Sydney Harbour Bridge. Image Christopher Burns.
Capital protection is one of three key areas in law that Cleary Hoare Solicitors specialise in. To us, Capital protection means ensuring that the wealth which clients accumulate is being generated in a flexible environment, secure against misadventure or litigation; and structured so that wealth and control will pass to the right people in the next generation.
Capital Protection starts with advice on structuring and the use of key criteria to ensure clients are operating or accumulating wealth in the correct structure. Where analysis of a client shows that assets are not protected, we can deliver strategies to protect those assets from risk.
Capital protection also incorporates growth of the client, whether that be by way of capital raising, structuring the business for introduction of new participants, governance, shareholder, unit holder or partnership agreements; or preparing a business for sale, whatever the type of business.
In an increasingly litigious environment, many of our clients are concerned about asset protection. Typically they want to ensure that:
Their assets are protected from attack from their creditors, bankruptcy or divorce
Their personal and business assets are protected for future generations
The assets they pass to their children are protected from creditors, bankruptcy or divorce of their children
When considering asset protection, a simple but valid principle to live by is the old saying, "Don't have all your eggs in one basket". We always recommend that clients should quarantine separate types of assets in separate entities.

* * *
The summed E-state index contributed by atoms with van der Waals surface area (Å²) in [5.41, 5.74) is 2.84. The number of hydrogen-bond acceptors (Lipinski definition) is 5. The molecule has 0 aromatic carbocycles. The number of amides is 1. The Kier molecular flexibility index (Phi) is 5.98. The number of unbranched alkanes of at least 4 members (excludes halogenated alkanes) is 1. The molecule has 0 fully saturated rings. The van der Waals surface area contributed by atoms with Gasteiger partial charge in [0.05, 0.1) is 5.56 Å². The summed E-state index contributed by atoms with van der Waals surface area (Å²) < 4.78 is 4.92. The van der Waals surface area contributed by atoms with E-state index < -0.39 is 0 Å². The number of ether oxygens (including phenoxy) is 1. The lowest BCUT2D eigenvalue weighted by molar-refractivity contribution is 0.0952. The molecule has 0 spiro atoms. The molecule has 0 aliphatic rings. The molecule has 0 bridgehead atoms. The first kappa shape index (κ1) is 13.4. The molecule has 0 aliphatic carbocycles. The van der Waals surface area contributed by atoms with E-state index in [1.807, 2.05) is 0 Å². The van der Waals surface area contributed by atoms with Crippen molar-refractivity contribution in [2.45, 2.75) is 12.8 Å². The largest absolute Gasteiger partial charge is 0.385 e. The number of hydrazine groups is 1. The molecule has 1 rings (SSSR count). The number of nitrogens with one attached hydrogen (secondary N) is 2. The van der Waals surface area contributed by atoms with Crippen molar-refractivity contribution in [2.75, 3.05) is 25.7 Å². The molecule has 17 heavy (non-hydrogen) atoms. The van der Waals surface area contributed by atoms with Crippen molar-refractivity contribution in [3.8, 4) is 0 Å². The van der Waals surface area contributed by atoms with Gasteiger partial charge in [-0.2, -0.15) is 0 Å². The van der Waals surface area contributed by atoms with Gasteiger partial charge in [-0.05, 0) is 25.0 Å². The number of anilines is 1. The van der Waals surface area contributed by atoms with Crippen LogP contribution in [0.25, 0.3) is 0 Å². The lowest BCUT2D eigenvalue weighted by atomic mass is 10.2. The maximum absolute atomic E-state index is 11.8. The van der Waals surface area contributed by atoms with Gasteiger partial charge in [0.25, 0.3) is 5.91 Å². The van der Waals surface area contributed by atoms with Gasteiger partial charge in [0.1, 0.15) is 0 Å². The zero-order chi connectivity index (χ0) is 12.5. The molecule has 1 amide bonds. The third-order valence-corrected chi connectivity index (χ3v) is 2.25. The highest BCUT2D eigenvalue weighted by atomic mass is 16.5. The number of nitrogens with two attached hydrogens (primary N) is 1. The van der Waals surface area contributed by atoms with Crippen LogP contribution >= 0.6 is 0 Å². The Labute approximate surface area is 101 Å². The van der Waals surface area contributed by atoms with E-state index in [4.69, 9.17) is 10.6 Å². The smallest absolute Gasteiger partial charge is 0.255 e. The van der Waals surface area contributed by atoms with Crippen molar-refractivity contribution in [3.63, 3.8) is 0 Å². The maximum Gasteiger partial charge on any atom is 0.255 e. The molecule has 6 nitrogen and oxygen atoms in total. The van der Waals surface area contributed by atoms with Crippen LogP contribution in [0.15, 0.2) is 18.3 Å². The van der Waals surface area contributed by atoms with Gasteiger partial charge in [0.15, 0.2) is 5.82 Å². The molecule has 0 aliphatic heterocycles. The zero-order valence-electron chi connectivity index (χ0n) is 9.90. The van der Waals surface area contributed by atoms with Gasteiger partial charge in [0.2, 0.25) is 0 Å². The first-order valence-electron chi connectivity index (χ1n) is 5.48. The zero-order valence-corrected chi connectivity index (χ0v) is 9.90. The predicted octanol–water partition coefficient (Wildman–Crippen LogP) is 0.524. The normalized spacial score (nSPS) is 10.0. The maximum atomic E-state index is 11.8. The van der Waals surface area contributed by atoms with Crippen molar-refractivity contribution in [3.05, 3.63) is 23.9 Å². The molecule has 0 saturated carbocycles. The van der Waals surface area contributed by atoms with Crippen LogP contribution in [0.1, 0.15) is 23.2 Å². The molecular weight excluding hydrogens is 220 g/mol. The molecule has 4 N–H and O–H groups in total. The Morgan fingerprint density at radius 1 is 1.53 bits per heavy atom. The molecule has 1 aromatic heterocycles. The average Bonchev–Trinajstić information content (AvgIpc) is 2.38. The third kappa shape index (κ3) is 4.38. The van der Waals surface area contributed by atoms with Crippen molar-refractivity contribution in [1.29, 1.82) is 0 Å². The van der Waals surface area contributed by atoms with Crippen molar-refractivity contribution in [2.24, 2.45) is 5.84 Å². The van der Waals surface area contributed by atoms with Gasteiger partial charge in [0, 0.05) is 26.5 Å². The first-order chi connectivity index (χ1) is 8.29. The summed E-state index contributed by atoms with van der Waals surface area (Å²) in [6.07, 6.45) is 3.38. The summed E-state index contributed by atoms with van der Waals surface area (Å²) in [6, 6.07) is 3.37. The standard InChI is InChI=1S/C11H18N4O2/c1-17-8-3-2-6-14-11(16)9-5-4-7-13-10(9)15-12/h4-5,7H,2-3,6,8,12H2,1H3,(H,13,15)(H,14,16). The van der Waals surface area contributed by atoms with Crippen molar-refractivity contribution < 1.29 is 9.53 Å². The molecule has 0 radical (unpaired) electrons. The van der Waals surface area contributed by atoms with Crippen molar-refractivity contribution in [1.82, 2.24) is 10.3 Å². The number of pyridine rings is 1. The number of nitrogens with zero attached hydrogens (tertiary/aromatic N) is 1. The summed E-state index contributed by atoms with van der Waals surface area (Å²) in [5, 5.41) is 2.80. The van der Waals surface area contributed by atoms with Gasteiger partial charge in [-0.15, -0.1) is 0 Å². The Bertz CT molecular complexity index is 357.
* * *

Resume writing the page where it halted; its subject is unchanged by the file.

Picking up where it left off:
It is often the case however that assets are accumulated by clients either in unsuitable structures or in personal names which exposes those assets to risk. Once those assets are acquired; the cost to take a traditional approach and transfer those assets to something else can become too costly due to Capital Gains Tax or stamp duty liabilities.
One of the highest levels of asset protection that can be provided to a client is to own assets in a fully Discretionary Trust. This is because the courts have long recognised that a beneficiary of a purely Discretionary Trust does not have a defined or contingent interest in any of the Discretionary Trust's assets, even though that beneficiary may control the Trust. Therefore, if a beneficiary is attacked by creditors, becomes bankrupt or is divorced, in most circumstances the Trust assets will not be at risk. It is for this reason we often use Discretionary Trusts when undertaking asset protection work for clients.
Cleary Hoare have further enhanced the asset protection values of a Discretionary Trust by developing the Bloodline® Trust. At the request of a number of cane farmers, our involvement in the rural sector saw the development of the Bloodline® Trust that would deliver robust protection of their land and assets when it passed to the next generation. The Cleary Hoare Bloodline® Trust has helped hundreds of families and businesses protect their assets in a tax effective manner.
Features of the Cleary Hoare Bloodline® Trust
It is a fully Discretionary Trust
The rules of the Bloodline® Trust categorically provide that the capital (assets) of the Trust can never go outside the bloodline during the life of the Trust
It allows income to be spread amongst in-laws (eg children-in-law, grandchildren-in-law) but the rules very strictly provide that capital must stay within the bloodline
If the transfer of assets to a Discretionary Trust becomes too costly due to Capital Gains Tax or stamp duty liabilities, other strategies can be adopted which will achieve a comprehensive level of asset protection but without any tax cost.